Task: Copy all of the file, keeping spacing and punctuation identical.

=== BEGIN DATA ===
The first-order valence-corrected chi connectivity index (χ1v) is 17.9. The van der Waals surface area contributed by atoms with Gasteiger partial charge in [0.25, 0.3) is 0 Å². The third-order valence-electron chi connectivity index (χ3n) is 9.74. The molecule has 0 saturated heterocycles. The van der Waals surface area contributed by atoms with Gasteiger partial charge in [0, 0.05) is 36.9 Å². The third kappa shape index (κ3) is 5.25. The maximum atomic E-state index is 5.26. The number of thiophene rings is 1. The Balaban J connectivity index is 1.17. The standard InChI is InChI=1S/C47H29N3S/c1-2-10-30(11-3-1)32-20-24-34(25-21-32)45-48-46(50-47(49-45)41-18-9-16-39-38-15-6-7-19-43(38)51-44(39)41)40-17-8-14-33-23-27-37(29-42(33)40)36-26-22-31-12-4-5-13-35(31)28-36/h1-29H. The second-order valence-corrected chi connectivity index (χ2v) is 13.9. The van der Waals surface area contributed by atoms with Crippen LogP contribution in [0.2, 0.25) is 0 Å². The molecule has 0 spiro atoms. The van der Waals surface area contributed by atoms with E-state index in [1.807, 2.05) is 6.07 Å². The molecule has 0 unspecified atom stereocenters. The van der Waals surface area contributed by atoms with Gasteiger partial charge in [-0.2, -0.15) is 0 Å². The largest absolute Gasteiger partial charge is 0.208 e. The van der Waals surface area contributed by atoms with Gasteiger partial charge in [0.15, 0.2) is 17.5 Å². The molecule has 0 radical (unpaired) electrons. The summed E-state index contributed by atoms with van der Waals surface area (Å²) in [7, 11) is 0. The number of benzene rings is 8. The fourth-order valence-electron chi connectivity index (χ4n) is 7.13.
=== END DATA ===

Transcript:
The first-order valence-corrected chi connectivity index (χ1v) is 17.9. The van der Waals surface area contributed by atoms with Gasteiger partial charge in [0.25, 0.3) is 0 Å². The third-order valence-electron chi connectivity index (χ3n) is 9.74. The molecule has 0 saturated heterocycles. The van der Waals surface area contributed by atoms with Gasteiger partial charge in [0, 0.05) is 36.9 Å². The third kappa shape index (κ3) is 5.25. The maximum atomic E-state index is 5.26. The number of thiophene rings is 1. The Balaban J connectivity index is 1.17. The standard InChI is InChI=1S/C47H29N3S/c1-2-10-30(11-3-1)32-20-24-34(25-21-32)45-48-46(50-47(49-45)41-18-9-16-39-38-15-6-7-19-43(38)51-44(39)41)40-17-8-14-33-23-27-37(29-42(33)40)36-26-22-31-12-4-5-13-35(31)28-36/h1-29H. The second-order valence-corrected chi connectivity index (χ2v) is 13.9. The van der Waals surface area contributed by atoms with Crippen LogP contribution in [0.2, 0.25) is 0 Å². The molecule has 0 spiro atoms. The van der Waals surface area contributed by atoms with E-state index in [1.807, 2.05) is 6.07 Å². The molecule has 0 unspecified atom stereocenters. The van der Waals surface area contributed by atoms with Gasteiger partial charge in [-0.2, -0.15) is 0 Å². The largest absolute Gasteiger partial charge is 0.208 e. The van der Waals surface area contributed by atoms with Gasteiger partial charge in [0.15, 0.2) is 17.5 Å². The molecule has 0 radical (unpaired) electrons. The summed E-state index contributed by atoms with van der Waals surface area (Å²) in [7, 11) is 0. The number of benzene rings is 8. The fourth-order valence-electron chi connectivity index (χ4n) is 7.13.